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Rantz: Stop harassing us about the Seattle Storm

Seattle Storm players gather in a celebratory huddle after a 94-84 win over the Phoenix Mercury during Game 5 of a WNBA basketball playoff semifinal, Tuesday, Sept. 4, 2018, in Seattle. The Storm advanced to the WNBA finals. (AP Photo/Elaine Thompson)

No one cares about the Seattle Storm so please, for all that’s holy in this world, stop pushing them on us. You’re alienating your friends and colleagues and, ultimately, hurting your righteous goal: recruiting more fans.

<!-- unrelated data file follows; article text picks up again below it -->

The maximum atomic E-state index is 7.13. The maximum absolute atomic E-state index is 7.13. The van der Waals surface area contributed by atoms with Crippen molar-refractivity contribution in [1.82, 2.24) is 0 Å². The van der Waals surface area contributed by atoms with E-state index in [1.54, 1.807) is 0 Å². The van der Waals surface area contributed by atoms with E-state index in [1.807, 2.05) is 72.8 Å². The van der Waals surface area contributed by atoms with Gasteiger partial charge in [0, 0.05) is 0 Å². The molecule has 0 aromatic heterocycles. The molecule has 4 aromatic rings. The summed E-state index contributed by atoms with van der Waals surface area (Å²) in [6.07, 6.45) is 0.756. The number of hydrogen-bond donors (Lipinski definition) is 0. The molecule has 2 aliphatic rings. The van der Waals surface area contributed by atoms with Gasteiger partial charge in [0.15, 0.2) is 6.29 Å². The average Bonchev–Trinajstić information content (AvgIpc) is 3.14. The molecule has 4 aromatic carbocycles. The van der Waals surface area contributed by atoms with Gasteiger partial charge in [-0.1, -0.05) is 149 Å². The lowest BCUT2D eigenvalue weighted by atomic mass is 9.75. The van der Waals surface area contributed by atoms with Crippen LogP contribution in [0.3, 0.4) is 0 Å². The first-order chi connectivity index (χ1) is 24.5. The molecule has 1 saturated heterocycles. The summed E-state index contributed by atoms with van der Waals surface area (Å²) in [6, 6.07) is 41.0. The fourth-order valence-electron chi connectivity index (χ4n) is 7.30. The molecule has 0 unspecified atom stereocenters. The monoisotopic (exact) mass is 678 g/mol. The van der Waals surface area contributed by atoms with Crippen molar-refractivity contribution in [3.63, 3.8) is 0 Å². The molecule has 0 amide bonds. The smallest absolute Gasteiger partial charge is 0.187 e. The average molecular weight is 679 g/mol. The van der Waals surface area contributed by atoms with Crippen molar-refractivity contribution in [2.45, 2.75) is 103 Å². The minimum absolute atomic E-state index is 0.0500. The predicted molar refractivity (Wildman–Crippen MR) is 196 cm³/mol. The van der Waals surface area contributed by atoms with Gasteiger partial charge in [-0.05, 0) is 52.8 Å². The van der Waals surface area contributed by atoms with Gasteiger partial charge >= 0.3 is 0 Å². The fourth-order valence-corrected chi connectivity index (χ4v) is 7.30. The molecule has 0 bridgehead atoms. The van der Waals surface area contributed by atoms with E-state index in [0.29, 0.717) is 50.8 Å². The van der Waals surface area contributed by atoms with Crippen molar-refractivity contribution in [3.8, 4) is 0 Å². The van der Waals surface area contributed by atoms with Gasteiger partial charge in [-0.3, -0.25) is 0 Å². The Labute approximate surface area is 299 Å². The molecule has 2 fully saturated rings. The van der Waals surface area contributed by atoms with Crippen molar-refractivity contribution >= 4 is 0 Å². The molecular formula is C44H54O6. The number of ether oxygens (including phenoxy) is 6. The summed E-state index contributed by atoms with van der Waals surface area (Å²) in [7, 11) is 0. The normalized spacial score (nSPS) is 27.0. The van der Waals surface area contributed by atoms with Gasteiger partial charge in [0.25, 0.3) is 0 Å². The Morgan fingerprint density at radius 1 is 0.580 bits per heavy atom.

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The Storm are, hopefully, about to become WNBA champions. This is good for the city. Their small, but rabid fan base, is understandably excited. But there’s nothing more annoying than demanding everyone else around you care as much about the sport as you do. Stop hounding us.

Fans are wondering why the Storm isn’t getting the same level of interest than, say, the Seahawks or Mariners or even the Sounders. The answer is simple: we’re not interested in women’s basketball. Some — like me — don’t care about basketball, period.

It’s not that women’s basketball isn’t full of incredibly talented athletes. It is. The Storm demonstrate that. And it’s not that the sport isn’t interesting. The fans I’ve spoken to clearly love every second of action at KeyArena. It’s just not interesting to us right now. For many reasons, we’re just not that into it.